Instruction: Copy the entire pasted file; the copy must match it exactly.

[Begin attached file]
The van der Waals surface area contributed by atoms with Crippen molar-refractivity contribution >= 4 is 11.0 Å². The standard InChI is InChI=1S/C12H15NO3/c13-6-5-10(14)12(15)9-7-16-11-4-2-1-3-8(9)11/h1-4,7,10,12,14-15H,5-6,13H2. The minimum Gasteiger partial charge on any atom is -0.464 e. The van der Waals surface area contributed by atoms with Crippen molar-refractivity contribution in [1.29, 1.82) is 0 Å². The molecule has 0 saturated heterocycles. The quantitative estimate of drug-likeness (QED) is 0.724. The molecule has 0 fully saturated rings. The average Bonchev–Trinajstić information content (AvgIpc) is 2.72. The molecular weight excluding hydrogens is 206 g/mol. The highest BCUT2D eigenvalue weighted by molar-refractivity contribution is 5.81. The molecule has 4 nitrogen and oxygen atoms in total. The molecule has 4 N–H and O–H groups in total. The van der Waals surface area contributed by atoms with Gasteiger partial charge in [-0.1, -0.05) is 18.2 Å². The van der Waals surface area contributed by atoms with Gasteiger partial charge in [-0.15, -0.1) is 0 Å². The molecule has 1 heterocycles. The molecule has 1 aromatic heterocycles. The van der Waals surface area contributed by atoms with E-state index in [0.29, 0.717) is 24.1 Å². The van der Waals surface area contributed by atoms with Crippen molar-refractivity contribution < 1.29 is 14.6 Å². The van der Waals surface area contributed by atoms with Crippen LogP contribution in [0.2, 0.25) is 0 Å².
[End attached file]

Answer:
The van der Waals surface area contributed by atoms with Crippen molar-refractivity contribution >= 4 is 11.0 Å². The standard InChI is InChI=1S/C12H15NO3/c13-6-5-10(14)12(15)9-7-16-11-4-2-1-3-8(9)11/h1-4,7,10,12,14-15H,5-6,13H2. The minimum Gasteiger partial charge on any atom is -0.464 e. The van der Waals surface area contributed by atoms with Crippen molar-refractivity contribution in [1.29, 1.82) is 0 Å². The molecule has 0 saturated heterocycles. The quantitative estimate of drug-likeness (QED) is 0.724. The molecule has 0 fully saturated rings. The average Bonchev–Trinajstić information content (AvgIpc) is 2.72. The molecular weight excluding hydrogens is 206 g/mol. The highest BCUT2D eigenvalue weighted by molar-refractivity contribution is 5.81. The molecule has 4 nitrogen and oxygen atoms in total. The molecule has 4 N–H and O–H groups in total. The van der Waals surface area contributed by atoms with Gasteiger partial charge in [-0.1, -0.05) is 18.2 Å². The van der Waals surface area contributed by atoms with Gasteiger partial charge in [-0.15, -0.1) is 0 Å². The molecule has 1 heterocycles. The molecule has 1 aromatic heterocycles. The van der Waals surface area contributed by atoms with E-state index in [0.29, 0.717) is 24.1 Å². The van der Waals surface area contributed by atoms with Crippen molar-refractivity contribution < 1.29 is 14.6 Å². The van der Waals surface area contributed by atoms with Crippen LogP contribution in [0.2, 0.25) is 0 Å².